Her publications can be accessed at: https://researchportal.helsinki.fi/en/persons/nicole-stybnarova
Nicole has been a visiting fellow in University College London (2021), Copenhagen Business School (2021), Max Planck Institute of Social Anthropology (2019), University of Copenhagen (2019); and is planning research visits at Max Planck Institute of Comparative and Private International Law (2023), Queen Mary University London (2023) and Harvard Law School (IGLP) (2024). She has participated in IGLP Global Scholars Academy (2022), SDI 2021 (Sciences-Po) and 2021 Leicester Law School PGR (prize for Most Commendable Paper).
She has taken part in several international research projects: CUREDI (MPI, National Correspondent), NOS-HS funded 'Transnational Childhoods' (Co-convenor), NOS-HS funded CONNOR (Constitutionalism in the Nordics, Co-convenor).
Tarun Khaitan is the Head of Research at the Bonavero Institute of Human Rights at the University of Oxford, the Professor of Public Law and Legal Theory at the Faculty of Law at Oxford, a Fellow at Mansfield College, and an Honorary Professorial Fellow at Melbourne Law School. He specialises in legal theory, constitutional studies, and discrimination law. He is the founding General Editor of the Indian Law Review and founder & advisor of the Junior Faculty Forum for Indian Law Teachers. He sits on the advisory board of the International Journal of Comparative Law, is a member of the European University Institute's Research Council, and is a trustee of the Equal Rights Trust.
He completed his undergraduate studies (BA LLB Hons) at the National Law School (Bangalore) in 2004 as the 'Best All Round Graduating Student'. He then came to Oxford as a Rhodes Scholar and completed his postgraduate studies (BCL with distinction, MPhil with distinction, DPhil) at Exeter College. Before joining Bonavero Institute, he was the Penningtons Student (Fellow) in Law at Christ Church and then a Tutorial Fellow in Law (with tenure) at Wadham College. Previously, he has also been the Vice Dean of the Oxford Law Faculty, an Australian Research Council Future Fellow at Melbourne Law School, a Global Visiting Professor of Law at NYU Law School, and the Walter V. Schaefer Visiting Professor of Law at Chicago Law School.
His research has been cited by the Indian Supreme Court (in four separate cases: 1, 2, 3, and 4), the Canadian Supreme Court, the European Court of Human Rights, the Israeli Supreme Court, the Madras High Court (in two separate cases: 1, 2), and the Kerala High Court. His monograph entitled A Theory of Discrimination Law (OUP 2015 hbk, South Asia edition and Oxford Scholarship Online, 2016 pbk) has been reviewed very positively in leading journals, including in Law and Philosophy, where Sophia Moreau said "In this magnificent and wide-ranging book ... Khaitan attempts what very few others have tried." In Ethics, Deborah Hellman said that its 'ambitious scope and the careful argumentation it contains make it one of the best in the field’. In his review in the Modern Law Review, Kasper Lippert-Rasmussen claimed that "Khaitan's account is sophisticated, extensive and among the best normative accounts of discrimination law available." Colm O'Cinneide's review in the Oxford Journal of Legal Studies says that "Khaitan’s quest shows up the inadequacies of previous attempts to track down this Holy Grail, and the path he has laid down will encourage others to follow in his footsteps." The book won the Woodward Medal (with a cash prize of 10,000 Australian dollars) in 2019 for making ‘a significant contribution to knowledge in a field of humanities and social sciences.’ A full list of reviews is available here.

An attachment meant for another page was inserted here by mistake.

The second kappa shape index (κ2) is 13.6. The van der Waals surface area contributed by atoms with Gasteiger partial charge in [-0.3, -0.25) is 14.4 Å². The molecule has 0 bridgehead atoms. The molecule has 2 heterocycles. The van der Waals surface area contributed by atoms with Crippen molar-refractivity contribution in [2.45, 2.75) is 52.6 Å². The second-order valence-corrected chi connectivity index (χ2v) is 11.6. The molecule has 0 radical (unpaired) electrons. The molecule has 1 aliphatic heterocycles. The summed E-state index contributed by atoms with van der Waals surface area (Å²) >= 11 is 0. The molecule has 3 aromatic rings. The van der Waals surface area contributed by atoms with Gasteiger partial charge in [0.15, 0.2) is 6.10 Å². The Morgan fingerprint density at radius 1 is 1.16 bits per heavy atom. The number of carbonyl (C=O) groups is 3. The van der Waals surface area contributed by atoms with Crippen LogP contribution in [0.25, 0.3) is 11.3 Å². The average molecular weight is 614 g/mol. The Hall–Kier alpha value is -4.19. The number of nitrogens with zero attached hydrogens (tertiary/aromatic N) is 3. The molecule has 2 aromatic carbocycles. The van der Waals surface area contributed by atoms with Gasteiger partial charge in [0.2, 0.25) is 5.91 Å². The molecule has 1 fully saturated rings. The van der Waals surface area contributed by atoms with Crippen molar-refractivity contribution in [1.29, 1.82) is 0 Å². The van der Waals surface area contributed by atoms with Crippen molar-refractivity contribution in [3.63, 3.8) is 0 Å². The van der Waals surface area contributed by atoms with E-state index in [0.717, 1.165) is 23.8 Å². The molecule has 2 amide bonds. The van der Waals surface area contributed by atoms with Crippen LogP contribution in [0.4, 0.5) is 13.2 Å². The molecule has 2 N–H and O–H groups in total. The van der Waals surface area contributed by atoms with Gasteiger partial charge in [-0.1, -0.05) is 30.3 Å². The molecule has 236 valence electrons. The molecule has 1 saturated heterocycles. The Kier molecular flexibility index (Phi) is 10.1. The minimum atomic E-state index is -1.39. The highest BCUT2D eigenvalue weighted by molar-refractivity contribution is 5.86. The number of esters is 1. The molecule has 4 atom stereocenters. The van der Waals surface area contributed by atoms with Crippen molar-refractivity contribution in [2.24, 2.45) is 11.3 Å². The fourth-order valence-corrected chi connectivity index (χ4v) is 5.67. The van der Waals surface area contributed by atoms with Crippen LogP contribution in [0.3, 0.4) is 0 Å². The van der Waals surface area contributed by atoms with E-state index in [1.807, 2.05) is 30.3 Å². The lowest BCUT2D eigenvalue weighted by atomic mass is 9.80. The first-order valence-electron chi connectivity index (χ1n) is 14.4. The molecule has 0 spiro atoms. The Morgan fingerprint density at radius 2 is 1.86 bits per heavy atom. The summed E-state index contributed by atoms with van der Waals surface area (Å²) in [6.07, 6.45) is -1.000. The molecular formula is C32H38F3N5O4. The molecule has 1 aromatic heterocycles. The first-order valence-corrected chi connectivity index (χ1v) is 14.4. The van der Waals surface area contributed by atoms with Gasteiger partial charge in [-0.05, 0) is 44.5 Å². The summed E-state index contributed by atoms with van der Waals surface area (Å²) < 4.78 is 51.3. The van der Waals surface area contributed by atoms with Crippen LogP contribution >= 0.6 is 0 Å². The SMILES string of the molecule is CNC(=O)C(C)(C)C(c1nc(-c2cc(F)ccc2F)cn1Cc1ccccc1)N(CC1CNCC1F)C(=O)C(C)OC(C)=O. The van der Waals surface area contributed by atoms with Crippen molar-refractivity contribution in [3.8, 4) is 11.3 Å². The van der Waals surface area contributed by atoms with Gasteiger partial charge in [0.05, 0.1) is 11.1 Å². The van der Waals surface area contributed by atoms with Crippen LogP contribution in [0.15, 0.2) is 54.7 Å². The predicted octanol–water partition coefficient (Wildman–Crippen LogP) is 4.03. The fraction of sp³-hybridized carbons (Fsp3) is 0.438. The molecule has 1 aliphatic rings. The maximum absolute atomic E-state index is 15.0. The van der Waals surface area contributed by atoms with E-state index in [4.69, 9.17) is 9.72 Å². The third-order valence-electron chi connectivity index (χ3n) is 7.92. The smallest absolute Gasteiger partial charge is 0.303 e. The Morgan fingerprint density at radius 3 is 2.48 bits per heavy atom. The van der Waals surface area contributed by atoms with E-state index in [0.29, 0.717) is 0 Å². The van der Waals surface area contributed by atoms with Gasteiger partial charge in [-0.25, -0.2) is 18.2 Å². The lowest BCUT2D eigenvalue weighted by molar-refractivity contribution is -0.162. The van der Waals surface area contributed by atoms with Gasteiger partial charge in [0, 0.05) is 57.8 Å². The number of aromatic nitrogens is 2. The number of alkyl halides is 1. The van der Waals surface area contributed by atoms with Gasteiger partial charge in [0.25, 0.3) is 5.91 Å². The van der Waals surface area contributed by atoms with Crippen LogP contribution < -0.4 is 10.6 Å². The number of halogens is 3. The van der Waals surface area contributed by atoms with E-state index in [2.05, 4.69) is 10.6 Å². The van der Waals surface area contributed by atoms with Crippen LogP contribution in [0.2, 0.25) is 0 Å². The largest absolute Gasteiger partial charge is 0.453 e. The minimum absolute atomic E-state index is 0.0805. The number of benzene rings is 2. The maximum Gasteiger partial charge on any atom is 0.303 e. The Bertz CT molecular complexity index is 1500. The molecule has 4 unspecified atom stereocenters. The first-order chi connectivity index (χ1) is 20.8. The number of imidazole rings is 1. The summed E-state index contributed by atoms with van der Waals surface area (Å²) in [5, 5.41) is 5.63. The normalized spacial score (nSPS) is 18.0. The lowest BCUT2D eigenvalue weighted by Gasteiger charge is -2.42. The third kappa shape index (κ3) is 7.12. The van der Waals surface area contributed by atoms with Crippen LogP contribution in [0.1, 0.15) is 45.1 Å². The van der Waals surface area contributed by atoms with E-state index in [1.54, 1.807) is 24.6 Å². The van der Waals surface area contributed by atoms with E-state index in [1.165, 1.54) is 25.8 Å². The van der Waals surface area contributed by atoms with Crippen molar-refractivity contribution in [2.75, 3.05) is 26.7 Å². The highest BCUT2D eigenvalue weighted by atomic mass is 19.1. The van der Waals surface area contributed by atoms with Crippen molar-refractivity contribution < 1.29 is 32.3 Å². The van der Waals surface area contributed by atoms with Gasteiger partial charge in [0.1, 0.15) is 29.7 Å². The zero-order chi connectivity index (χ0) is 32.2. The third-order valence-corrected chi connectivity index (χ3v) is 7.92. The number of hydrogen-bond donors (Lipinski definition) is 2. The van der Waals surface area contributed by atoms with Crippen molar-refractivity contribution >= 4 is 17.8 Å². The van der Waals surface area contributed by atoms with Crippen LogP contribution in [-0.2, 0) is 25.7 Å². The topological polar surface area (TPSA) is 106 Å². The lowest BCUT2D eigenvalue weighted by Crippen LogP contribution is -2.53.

Prof Khaitan was awarded the 2018 Letten Prize, a 2 Million Norwegian Kroner award given biennially to a young researcher under the age of 45 conducting excellent research of great social relevance. He is using a part of the award towards setting up the Indian Equality Law Programme, aimed at capacity-building for early-career scholars. In 2020, he was awarded the Excellence in Engagement award by the University of Melbourne. Prof Pratap Bhanu Mehta said in the context of this award that “No discussion of the rights of minorities in India is now conceivable without engaging with his conceptual and legal arguments”. At Oxford, he received the Oxford Policy Engagement Fellowship Award in 2020 and a special mention by the O2RB Excellence in Impact Award in 2021. He helped draft the Indian Anti-Discrimination and Equality Bill 2017. He writes regularly for newspapers and blogs: links to his columns are available here. His podcast course on Indian constitutionalism (in Hindi), संविधान संवाद, can be downloaded here. He has served on the advisory board of the United Nation’s Human Rights Office of the High Commissioner’s effort to draft ‘A Practical Guide to Developing Comprehensive Anti-Discrimination Legislation’.